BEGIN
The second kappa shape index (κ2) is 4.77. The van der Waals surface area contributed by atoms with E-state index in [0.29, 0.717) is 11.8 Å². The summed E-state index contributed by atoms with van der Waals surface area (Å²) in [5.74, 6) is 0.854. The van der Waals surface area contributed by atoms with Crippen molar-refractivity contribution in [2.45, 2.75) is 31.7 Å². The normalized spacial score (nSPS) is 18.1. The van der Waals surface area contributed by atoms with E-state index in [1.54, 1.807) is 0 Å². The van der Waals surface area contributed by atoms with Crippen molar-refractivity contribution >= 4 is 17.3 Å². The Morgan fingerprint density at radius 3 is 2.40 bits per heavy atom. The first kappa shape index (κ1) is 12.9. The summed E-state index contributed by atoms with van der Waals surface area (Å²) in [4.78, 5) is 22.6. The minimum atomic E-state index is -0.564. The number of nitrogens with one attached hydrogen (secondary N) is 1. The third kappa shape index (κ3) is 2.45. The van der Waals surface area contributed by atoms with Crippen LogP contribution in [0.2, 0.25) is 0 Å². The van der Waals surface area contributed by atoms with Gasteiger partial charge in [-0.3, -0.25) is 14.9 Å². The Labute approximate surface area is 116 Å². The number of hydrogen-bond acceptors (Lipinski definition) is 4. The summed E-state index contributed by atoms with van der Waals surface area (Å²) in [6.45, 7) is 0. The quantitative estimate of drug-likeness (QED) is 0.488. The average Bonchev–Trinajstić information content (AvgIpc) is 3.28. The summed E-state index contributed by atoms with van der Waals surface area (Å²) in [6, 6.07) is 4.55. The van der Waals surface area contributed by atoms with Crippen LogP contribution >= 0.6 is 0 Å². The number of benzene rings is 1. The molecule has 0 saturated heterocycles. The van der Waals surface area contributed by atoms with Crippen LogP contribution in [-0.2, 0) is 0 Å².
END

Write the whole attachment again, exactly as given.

The second kappa shape index (κ2) is 4.77. The van der Waals surface area contributed by atoms with E-state index in [0.29, 0.717) is 11.8 Å². The summed E-state index contributed by atoms with van der Waals surface area (Å²) in [5.74, 6) is 0.854. The van der Waals surface area contributed by atoms with Crippen molar-refractivity contribution in [2.45, 2.75) is 31.7 Å². The normalized spacial score (nSPS) is 18.1. The van der Waals surface area contributed by atoms with E-state index in [1.54, 1.807) is 0 Å². The van der Waals surface area contributed by atoms with Crippen molar-refractivity contribution >= 4 is 17.3 Å². The Morgan fingerprint density at radius 3 is 2.40 bits per heavy atom. The first kappa shape index (κ1) is 12.9. The summed E-state index contributed by atoms with van der Waals surface area (Å²) in [4.78, 5) is 22.6. The minimum atomic E-state index is -0.564. The number of nitrogens with one attached hydrogen (secondary N) is 1. The third kappa shape index (κ3) is 2.45. The van der Waals surface area contributed by atoms with Crippen LogP contribution in [0.2, 0.25) is 0 Å². The van der Waals surface area contributed by atoms with Gasteiger partial charge in [-0.3, -0.25) is 14.9 Å². The Labute approximate surface area is 116 Å². The number of hydrogen-bond acceptors (Lipinski definition) is 4. The summed E-state index contributed by atoms with van der Waals surface area (Å²) in [6.45, 7) is 0. The quantitative estimate of drug-likeness (QED) is 0.488. The average Bonchev–Trinajstić information content (AvgIpc) is 3.28. The summed E-state index contributed by atoms with van der Waals surface area (Å²) in [6, 6.07) is 4.55. The van der Waals surface area contributed by atoms with Crippen LogP contribution >= 0.6 is 0 Å². The number of benzene rings is 1. The molecule has 0 saturated heterocycles. The van der Waals surface area contributed by atoms with Crippen LogP contribution in [-0.2, 0) is 0 Å².